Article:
Georgina, now it’s your turn. I have to write about you.
As I flew home from London to Portugal late last night in the rowdy Ryanair airbus, trying to ignore the menacing, drunk racists laughing around us I looked out of the window over the villages below me. Lit up like galaxies. Some strong and bright and highly coloured. Some weak and small swallowed up in the black, moonless landscape. Constellations above me, constellations below.
I had spent just one day of the planned 10 in Whitstable. Whitstable. How happy you and Georgina have made me these past 7 months. My mother and I have reconnected and made our peace. Richard, my best friend during my twenties is now married, children grown, a grandchild on the way. We sat by the fire in the Oyster Company drinking tea and catching up. Strangely, or not so strangely, our life trajectories had unknowingly intersected those three decades. Holidays in Montauk when I would have been there. Driving the Pacific Coast Highway past my house. He has a great deal to be proud of. The business thrives after thirty years. His son is strong and handsome, intelligent and humble.
I met Georgina Jenkins shortly after she moved to Whitstable 22 years ago.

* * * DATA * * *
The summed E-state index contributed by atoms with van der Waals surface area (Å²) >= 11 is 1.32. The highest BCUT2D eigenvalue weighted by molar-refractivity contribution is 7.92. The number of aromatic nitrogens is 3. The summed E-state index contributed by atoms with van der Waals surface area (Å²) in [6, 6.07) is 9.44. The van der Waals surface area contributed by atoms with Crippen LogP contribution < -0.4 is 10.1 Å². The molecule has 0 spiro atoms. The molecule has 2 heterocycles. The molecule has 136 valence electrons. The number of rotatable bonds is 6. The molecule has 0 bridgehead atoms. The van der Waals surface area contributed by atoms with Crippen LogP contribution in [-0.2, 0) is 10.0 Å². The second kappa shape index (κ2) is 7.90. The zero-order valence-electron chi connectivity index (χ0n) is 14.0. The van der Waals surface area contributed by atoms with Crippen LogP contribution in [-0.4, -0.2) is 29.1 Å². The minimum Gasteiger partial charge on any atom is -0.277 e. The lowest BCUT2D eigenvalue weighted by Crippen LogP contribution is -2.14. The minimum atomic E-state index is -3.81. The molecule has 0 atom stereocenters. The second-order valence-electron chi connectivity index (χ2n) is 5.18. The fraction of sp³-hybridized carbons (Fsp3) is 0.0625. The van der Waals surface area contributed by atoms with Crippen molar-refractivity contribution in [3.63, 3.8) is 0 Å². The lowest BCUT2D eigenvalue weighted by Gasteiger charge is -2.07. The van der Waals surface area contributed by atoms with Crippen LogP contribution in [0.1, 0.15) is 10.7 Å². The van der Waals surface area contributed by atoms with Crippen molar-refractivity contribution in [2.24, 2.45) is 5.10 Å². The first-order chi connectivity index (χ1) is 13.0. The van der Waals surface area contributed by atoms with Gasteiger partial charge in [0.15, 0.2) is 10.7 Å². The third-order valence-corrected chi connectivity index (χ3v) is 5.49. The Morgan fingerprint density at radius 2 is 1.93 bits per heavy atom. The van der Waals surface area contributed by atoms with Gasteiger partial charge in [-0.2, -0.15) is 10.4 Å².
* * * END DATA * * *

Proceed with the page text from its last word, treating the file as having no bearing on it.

Georgina bought the Copeland House bed and breakfast on Island Wall from John and Jill. John and Jill were fat when nobody was fat. Their obesity was a shameless part of their character as much as their gold chains and fancy set gold sovereigns. Jill had huge, baggy arms and voluminous breasts that swallowed you up when she hugged you. They owned the green grocer on the corner of Terry’s Lane before the council knocked it down, replacing the tatty nissen hut, the public toilets and the assembly rooms with rows of ship lapped faux fishermans cottages with ugly dormers and triangular windows that point into the eaves, never properly blinded.
Jill and John wanted a bed and breakfast thinking it less taxing than lugging boxes of spuds and brussels from Covent Garden every day. They bought the abandoned coastguard cottage by Keam’s Yard, Copeland House. They cleared out Nobby and other assorted drunks squatting there. Johnny put up terrible partitioning and equally bad wallpaper and voila: Jill and Johnny had Whitstable’s first seaside bed and breakfast.
A decade later, time to retire… Jill and John bought a bungalow in Yorkletts. Moving from Essex, a leap of faith, Georgina bought the B&B and set about poncifying her gold mine the day after she bought it. Out came Jill’s ghastly nick knacks replaced with a life time collection of Clarice Cliff. Out went Johnny’s pale yellow winceyette, brushed nylon and fire hazzard bedding replaced with white linen and interlined curtains.
George, divorced from famed book maker John Jenkins, has two children: Sophie Kay and Patrick Jenkins. After 15 years making the best full English in Kent Georgina retired and her daughter Sophie and son in law Michael Kay bought the bed and breakfast. They closed it abruptly and applied to the local council for change of use.